F.A.Q. - Cardiovascular Surgery
Adult Cardiovascular Surgeryaortic aneurysmAortic Surgeryaortic valve diseaseAortic Valve ReplacementAortic valve stenosisAortic Valve SurgeryArmpit SurgeryAtrial fibrillationatrial septal defectBypassCardiac failureCardiac Valvular Repair SurgeryCatheterizationchest painclosed chest heart surgery Coronary Artery Bypass GraftingCoronary artery diseaseCoronary Surgeryembolismminimal invasive cardiac surgeryMitral insufficiencyMitral stenosisMitral Valve ProlapseMitral Valve ReplacementMitral Valve SurgeryRobotic SurgerystentTAVITracheostomytricuspid insufficiencytricuspid stenosisValvular heart disease
What should I pay attention in postoperative course?
You should not lie at flank position, and you should avoid stand or stand up bearing all load of body to one arm and you should not raise your arms above your head. Other recommendations include use of medicinal products regularly, being ambulatory as much as possible and walking at regular intervals as well as breathing deep, blowing up balloon or use of tri-flow device.
When can I start walking in postoperative course? How long can I walk?
Being transferred to intensive care unit in postoperative course, all patients are mobilized several hours after mechanical ventilation is stopped, while they are assisted by nurses. There is no contraindication for ambulation, even after they are discharged to inpatient clinic the other day. Patients may and should walk regularly at intervals, subject to their discretion, after they are discharged to home; however, patient should avoid getting tired. The issue is absolutely a matter of patient's condition.
When can I get out?
Patients may get out whenever they want, after they are discharge to home. Of course, clothes should be worn, considering weather conditions.
When can I take a bath?
There is no contraindication for taking bath, unless wound site is coarsely rubbed and as long as wound is immediately dried after bath. However, patients are recommended to avoid taking bath, until purulent wound heals and wound dressing is stopped. Those patients may wash only head, or body can be cleansed with soap and a clean towel.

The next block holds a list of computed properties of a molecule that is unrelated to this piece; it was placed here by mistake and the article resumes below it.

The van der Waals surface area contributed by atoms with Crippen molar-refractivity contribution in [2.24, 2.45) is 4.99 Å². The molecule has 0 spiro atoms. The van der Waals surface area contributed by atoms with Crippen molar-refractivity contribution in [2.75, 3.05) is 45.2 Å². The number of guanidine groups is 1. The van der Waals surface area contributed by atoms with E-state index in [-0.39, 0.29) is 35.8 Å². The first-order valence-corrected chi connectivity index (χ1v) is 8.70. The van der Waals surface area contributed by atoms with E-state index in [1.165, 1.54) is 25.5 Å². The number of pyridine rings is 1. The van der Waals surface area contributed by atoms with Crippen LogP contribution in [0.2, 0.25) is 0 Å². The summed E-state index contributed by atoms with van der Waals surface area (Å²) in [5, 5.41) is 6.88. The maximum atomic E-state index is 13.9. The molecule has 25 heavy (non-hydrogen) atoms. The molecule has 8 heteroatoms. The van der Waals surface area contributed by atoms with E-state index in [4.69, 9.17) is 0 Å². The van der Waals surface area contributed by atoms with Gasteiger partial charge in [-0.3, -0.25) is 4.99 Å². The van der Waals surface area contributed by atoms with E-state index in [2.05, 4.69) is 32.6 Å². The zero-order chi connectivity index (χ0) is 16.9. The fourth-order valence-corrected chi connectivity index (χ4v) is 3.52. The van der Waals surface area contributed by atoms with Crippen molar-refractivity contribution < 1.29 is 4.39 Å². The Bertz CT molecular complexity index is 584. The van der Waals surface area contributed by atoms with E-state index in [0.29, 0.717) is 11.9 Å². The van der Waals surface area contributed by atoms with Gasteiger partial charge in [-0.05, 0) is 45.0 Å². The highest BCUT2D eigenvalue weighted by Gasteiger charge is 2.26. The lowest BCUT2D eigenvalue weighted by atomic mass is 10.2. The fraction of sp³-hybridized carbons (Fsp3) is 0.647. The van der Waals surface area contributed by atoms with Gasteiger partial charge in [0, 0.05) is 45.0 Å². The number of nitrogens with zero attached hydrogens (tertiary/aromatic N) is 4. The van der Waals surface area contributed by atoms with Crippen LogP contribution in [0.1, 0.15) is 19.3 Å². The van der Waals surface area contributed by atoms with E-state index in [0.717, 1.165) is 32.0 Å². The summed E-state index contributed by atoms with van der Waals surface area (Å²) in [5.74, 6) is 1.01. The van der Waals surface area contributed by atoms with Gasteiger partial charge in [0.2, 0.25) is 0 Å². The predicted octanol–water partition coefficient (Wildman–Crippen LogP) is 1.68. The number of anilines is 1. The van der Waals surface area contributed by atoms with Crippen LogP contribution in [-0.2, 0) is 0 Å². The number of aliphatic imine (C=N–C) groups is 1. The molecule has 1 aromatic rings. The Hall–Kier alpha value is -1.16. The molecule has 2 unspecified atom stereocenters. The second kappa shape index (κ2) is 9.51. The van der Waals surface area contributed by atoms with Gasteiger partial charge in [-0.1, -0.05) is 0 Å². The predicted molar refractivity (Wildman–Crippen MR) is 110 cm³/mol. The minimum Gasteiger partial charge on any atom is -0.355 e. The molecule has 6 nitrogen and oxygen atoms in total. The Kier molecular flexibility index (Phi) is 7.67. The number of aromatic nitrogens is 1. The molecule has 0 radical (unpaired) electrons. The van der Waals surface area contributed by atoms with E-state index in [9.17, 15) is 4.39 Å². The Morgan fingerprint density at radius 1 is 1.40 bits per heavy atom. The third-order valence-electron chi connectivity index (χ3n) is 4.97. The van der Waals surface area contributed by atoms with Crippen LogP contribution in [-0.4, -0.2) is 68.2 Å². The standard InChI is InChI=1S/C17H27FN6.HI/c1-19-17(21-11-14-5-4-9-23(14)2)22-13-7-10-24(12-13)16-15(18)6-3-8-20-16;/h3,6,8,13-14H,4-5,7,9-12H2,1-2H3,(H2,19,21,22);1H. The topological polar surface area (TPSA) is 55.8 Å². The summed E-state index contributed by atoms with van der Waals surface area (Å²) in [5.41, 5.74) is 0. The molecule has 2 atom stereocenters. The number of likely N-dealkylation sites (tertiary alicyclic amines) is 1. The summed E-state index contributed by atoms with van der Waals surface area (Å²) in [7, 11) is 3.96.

Should I have wound dressing?
Wound will be left open on Day 2, if incisions are clean and dry. A disinfecting preparation, Opside, is sprayed on wounds. Meanwhile, a protective layer is created on the wound. Wound will be kept closed, if wound is wet or leakage or bleeding is observed. You will need wound dressing, if such complaints occur after you are discharged. Otherwise, wound dressing is not required.
What should I do to keep wounds clean?
You should frequently change your clothes, and especially, female subjects should wear bra and keep intermammarian zone clean. You should strictly avoid scratching wounds. If you are diabetic, you should have your blood glucose checked at regular intervals and you should avoid everything, which can elevate blood glucose. You should consult to an Endocrinologist, if required, to regulate your blood glucose. Especially, female subjects may supply clean gauze from a pharmacy in order to keep inframammarian folds and intramammarian zones dry.
When will I have follow-up visit?
You will attend follow-up visit I month after you are discharged. Date of follow-up visit is also written on a report, also known as epicrisis, which will be delivered to you before you are discharged.
May I lie at supine position?
All patients should avoid lying at flank position for I month, if chest cavity is opened on mid-line (median sternotomy); patients may lie at supine position or at beech chair position. Patient should be assisted while getting out of the patient or a strap should be wrapped to footboard to get support, if patient lies supine.
May I accept visitor?
Crowded visitors should be always avoided, if you leave in a small room. Microbes will highly appreciate you, if your room is poorly ventilated. Risk of contamination will be high. Visitors should stay for a short time, while they should also avoid hugging and kissing the patient; room should be always ventilated well (maximum I visitor per day). You should especially stay away from any one with infectious disease. lt is not unnecessary to stay away from residents of the house. We recommended your family members washing hands frequently rather than use of disinfectants.
There is leakage at lateral side of the chest wall? What should I do? Should I fear?
Drop-like clear or hemorrhagic leakage is not a sign of infection in postoperative course. If the fluid is very viscous, you should better visit a doctor. Leakage can be observed at puncture sites of drains, which are placed to control bleeding, after drains are withdrawn in postoperative course. This leakage is not an abnormal condition. Wound dressing can be performed, at daily intervals, using gauze.